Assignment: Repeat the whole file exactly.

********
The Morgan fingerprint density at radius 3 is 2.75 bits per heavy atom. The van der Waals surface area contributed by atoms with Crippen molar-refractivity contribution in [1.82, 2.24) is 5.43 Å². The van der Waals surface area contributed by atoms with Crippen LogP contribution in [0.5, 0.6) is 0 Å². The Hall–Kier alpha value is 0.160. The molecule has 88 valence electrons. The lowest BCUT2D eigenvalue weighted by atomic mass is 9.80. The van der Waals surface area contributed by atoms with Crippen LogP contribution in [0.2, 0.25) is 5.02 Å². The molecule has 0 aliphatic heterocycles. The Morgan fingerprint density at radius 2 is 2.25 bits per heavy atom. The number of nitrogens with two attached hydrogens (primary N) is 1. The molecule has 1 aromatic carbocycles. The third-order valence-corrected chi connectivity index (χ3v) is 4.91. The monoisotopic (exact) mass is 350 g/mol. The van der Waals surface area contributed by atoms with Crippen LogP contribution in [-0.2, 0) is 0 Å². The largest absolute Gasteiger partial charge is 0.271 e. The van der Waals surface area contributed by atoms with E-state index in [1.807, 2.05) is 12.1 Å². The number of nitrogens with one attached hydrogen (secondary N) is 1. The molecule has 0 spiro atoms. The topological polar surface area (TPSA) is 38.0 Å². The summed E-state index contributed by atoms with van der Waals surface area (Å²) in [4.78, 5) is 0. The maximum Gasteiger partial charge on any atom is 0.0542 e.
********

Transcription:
The Morgan fingerprint density at radius 3 is 2.75 bits per heavy atom. The van der Waals surface area contributed by atoms with Crippen molar-refractivity contribution in [1.82, 2.24) is 5.43 Å². The van der Waals surface area contributed by atoms with Crippen LogP contribution in [0.5, 0.6) is 0 Å². The Hall–Kier alpha value is 0.160. The molecule has 88 valence electrons. The lowest BCUT2D eigenvalue weighted by atomic mass is 9.80. The van der Waals surface area contributed by atoms with Crippen LogP contribution in [0.2, 0.25) is 5.02 Å². The molecule has 0 aliphatic heterocycles. The Morgan fingerprint density at radius 2 is 2.25 bits per heavy atom. The number of nitrogens with two attached hydrogens (primary N) is 1. The molecule has 1 aromatic carbocycles. The third-order valence-corrected chi connectivity index (χ3v) is 4.91. The monoisotopic (exact) mass is 350 g/mol. The van der Waals surface area contributed by atoms with Crippen LogP contribution in [-0.2, 0) is 0 Å². The largest absolute Gasteiger partial charge is 0.271 e. The van der Waals surface area contributed by atoms with E-state index in [1.807, 2.05) is 12.1 Å². The number of nitrogens with one attached hydrogen (secondary N) is 1. The molecule has 0 spiro atoms. The topological polar surface area (TPSA) is 38.0 Å². The summed E-state index contributed by atoms with van der Waals surface area (Å²) in [4.78, 5) is 0. The maximum Gasteiger partial charge on any atom is 0.0542 e.